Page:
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Executive Summary for July 6th

In this week’s roundup, we report on a call to reconsider the future of oil rigs in the North Sea, the increasing struggle to fight coastal “dead zones” as seas warm and how European firms are profiting from U.S. offshore wind energy plans.

Published on July 6, 2018 Read time Approx. 2 minutes

In North Sea, Where Will Offshore Oil Rigs Go to Die?

Many offshore oil rigs are nearing the end of their useful life in the North Sea, and experts are calling for a new vision of how they will be decommissioned, according to a paper published in the journal Frontiers in Ecology and the Environment.

Usually, rigs are fully removed and the seabed restored, but a less traditional approach allows for leaving them fully or partially in place so that they can continue to provide artificial reef habitat for marine organisms and protect the seabed from fishing. Such so-called “rigs-to-reefs” projects are currently most common in the Gulf of Mexico. After conducting a survey of experts, the paper’s authors suggest that there is support for European countries to revise policies to allow for case-by-case considerations for both offshore oil rig and offshore wind turbine removal.

Not everyone agrees. Doug Parr, chief scientist for Greenpeace UK, told the BBC that the hard structure of a rig would represent a distortion of the natural ecosystem. More importantly, he said: “We should be wary of proposals that look like a convenient way of oil companies avoiding their responsibility to clean up after themselves.”

Beating the Baltic Sea Dead Zone Will Get Harder

Not in the last 1,500 years has the Baltic Sea seen such low oxygen levels, according to a new study, and recovery in this massive “dead zone” is expected to become more challenging as the climate warms.

Researchers writing in the journal Biogeosciences, blame human activities, especially sewage and agricultural pollution that fuel oxygen-consuming algae blooms, for the region’s current dead zone – one of the worst in the world. To understand how modern oxygen levels compare to pre-industrial times, they drilled cores of sediment from the seafloor to gauge oxygen levels in past centuries.

Dead zones of recent decades have been the worst historically, the scientists found, but looking back, they also saw low oxygen levels about 1,000 years ago, during a period of relative warm temperatures in the medieval period. This, they say, is evidence of how the combined effects of climate change and human pollution will make it harder for dead zones to recover in the future. Warming waters naturally hold less oxygen. In one area of the Baltic Sea, near the coasts of Finland and Sweden, they found that recent measures to reduce nutrient pollution in the sea have produced “no evidence of recovery.”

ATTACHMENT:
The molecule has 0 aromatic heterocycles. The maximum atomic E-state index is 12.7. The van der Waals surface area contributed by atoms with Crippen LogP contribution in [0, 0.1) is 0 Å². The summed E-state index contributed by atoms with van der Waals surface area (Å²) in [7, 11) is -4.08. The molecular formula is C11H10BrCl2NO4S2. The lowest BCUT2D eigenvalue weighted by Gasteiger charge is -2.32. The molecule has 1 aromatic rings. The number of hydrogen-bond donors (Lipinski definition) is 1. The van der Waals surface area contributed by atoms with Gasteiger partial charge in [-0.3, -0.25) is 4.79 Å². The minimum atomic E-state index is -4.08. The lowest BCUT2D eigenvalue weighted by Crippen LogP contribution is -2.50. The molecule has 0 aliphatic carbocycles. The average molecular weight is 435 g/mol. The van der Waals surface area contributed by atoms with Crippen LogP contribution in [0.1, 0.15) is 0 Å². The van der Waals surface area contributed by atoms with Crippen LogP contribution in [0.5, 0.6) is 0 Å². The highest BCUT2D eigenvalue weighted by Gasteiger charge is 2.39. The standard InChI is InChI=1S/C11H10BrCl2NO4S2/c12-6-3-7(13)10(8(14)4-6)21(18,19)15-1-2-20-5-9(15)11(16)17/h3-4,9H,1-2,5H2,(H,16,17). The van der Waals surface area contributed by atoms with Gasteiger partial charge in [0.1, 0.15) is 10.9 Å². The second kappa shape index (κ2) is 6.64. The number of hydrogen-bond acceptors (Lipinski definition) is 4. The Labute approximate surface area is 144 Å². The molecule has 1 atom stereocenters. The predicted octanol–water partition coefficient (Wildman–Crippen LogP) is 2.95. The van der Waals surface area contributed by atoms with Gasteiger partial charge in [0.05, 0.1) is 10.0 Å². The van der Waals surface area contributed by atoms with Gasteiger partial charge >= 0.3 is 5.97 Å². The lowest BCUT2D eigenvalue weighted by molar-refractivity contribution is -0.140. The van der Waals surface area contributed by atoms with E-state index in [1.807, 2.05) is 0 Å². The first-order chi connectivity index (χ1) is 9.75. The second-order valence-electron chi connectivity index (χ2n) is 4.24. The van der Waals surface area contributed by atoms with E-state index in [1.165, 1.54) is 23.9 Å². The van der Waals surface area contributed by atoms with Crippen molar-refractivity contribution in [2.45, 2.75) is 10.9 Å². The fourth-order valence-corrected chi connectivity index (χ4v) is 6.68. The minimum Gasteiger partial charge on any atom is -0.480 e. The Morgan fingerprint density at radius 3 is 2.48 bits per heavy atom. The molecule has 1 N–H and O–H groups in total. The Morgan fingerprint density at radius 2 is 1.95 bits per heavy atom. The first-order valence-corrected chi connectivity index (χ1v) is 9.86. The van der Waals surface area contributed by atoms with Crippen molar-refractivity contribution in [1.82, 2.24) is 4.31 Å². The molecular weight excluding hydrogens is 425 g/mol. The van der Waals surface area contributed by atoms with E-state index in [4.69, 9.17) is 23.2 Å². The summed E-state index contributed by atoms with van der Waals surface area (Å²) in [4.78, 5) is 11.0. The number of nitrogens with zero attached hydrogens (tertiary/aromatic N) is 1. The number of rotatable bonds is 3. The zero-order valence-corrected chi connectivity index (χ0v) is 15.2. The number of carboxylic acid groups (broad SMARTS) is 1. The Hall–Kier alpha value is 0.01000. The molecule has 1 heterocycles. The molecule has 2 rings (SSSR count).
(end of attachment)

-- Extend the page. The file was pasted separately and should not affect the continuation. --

European Firms Benefit From Trump’s Offshore Wind Push

The Trump administration, with its focus on domestic energy and jobs, wants to speed the pace of offshore wind energy development in the United States. A Reuters report suggests it is European firms – far more experienced with offshore wind project development – that are poised to take advantage.

The piece notes that European-backed companies have won all eight competitive lease auctions since 2014, such as a bid last year for 80,000 acres off the coast of New York. In April, the largest ever U.S. contract, for coastal Massachusetts, went to a partnership between the Copenhagen Infrastructure Fund and Avangrid, the American division of a Spanish company.

Seven of 12 currently active federal offshore wind leases are owned by European-backed companies, the article says. It also quotes U.S. wind energy companies, which mainly work onshore, as being hesitant to enter the offshore market. Foreign firms are also supplying much of the equipment, such as cables and turbines, to early projects.

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